Radial invasive mean arterial pressure (MAP), 3-lead electrocardiogram, oxygen saturation, FiO2, end-tidal carbon dioxide, diuresis and rectal temperature were continuously monitored. MAP values were recorded every 5 min. We also recorded age, gender, body mass index (BMI), lowest rectal temperature reached during surgery and time elapsed from induction of anaesthesia to extubation (time of surgery).

Peripheral venous blood samples were drawn immediately after induction of anaesthesia (T0), at the end of surgery (Te), after 24 h (T1), 48 h (T2) and 72 h (T3) for measuring serum CK, MG, AST, ALT, LDH, BUN, Creatinine, Na+, K+ and Ca2+.

Statistical methods

Statistical analysis was performed using Systat v. 11.0TM (Systat Corp., Inc.). Continuous variables are expressed as median (interquartile range) and were compared with the Wilcoxon signed rank sum test. Model estimation was performed using backward stepwise logistic regression analysis with alpha-to-enter and alpha-to-exit 0.15, after appropriate ranking. Comparisons were considered statistically significant when P < 0.05.


Serum LDH, BUN, creatinine, Na+, K+ and Ca2+ did not differ significantly in any patient at any time point. In two patients, serum AST were elevated at T1 (128 and 173 IU L−1) but they substantially lowered during the following days. The same patients exhibited a serum ALT rise at T2 (90 and 108 IU L−1, respectively), which also reduced at T3. All the patients had a urine output ≥24 mL kg−1 day−1 during the study period. No postoperative infection was recorded during the study period.

CK (normal values 20–170 UI L−1) was not significantly elevated from T0 (59 (42–94) UI L−1) at Te (67 (59–131) UI L−1). On the first day after surgery (T1), CK peaked significantly from the previous values (305 (107–1306) UI L−1; P < 0.001), then showed a progressive decrease at T2 (269 (88–947) UI L−1) and T3 (213 (77–653) UI L−1) (Fig. 1). This reduction of serum CK from the T1 peak value at T2 and T3 was significant (P < 0.005).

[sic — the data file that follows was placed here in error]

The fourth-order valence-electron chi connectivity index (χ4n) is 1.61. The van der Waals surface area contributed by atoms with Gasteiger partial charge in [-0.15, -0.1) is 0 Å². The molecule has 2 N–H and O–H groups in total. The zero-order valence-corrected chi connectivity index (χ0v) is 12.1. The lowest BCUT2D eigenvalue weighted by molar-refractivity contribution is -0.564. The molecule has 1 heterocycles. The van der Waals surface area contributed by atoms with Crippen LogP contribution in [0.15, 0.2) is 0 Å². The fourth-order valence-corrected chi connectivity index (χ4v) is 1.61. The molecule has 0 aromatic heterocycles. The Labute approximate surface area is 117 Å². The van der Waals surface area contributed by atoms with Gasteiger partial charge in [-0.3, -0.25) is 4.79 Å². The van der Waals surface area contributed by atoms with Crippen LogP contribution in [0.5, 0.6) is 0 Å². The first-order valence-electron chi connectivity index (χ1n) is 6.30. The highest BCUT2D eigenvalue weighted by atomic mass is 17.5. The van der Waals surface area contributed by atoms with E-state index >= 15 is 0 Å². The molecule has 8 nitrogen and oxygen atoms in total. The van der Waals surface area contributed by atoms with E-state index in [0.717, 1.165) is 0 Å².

Figure 1.
Figure 1.:
Time course of serum creatine kinase (CK). Medians and interquartile range are represented.

MG (normal values 10–92 ng mL−1) showed different serum kinetics (Fig. 2). It differed from basal (T0) levels (36 (30–44) ng mL−1) at Te (70 (42–147) ng mL−1; P = 0.002), then remained stable at T1 (104 (37–297) ng mL−1; P = 0.363) and progressively decreased at T2 (46 (35–93) ng mL−1), eventually reaching near-normal levels on the third day after surgery (T3: 28 (22–56) ng mL−1) (P < 0.001).

Figure 2.
Figure 2.:
Time course of serum myoglobin (MG). Medians and interquartile range are represented.

To identify the elements that best describe the occurrence of rhabdomyolysis in our series, we performed backward stepwise logistic regression analysis, choosing T1 CK concentration and Te MG concentration as dependent variables. We included in the model testing as possibly related to rhabdomyolysis BMI, duration of surgery, MAP, age, lowest temperature reached during surgery, baseline CK and baseline MG levels. Duration of surgery (315 (267–445) min) was the only factor significantly correlated with peak CK (P < 0.001; R2 0.7) and MG (P = 0.011; R2 0.41) concentration.


We report a series of patients undergoing elective supratentorial neurosurgery who exhibited significant serum CK and MG elevation after surgery. However, none of our patients suffered any clinical signs of rhabdomyolysis. When dealing with rhabdomyolysis, one has to remember that it does not represent an ‘all-or-nothing' event. Its clinical spectrum is a continuum ranging from isolated elevated serum CK and MG level (as in our series) to devastating acute renal and hepatic failure, acute respiratory distress syndrome, serum electrolytes and acid–base derangement.

Serum CK is a high sensitivity marker of muscle damage: elevated CK values after trivial muscular exercise or i.m. injections are well known. It is less clear when CK values become clinically significant and relate to biological rhabdomyolysis, since different values have been proposed in the scientific literature. A reasonable approach [10,19] assumes a fivefold increase of the laboratory upper limit for normal CK as potentially clinically significant. Serum MG, on the other hand, has been mostly studied as a marker of the severity of rhabdomyolysis associated with renal failure, and not as a marker of rhabdomyolysisper se'. There is no specific value of MG beyond which renal failure ensues.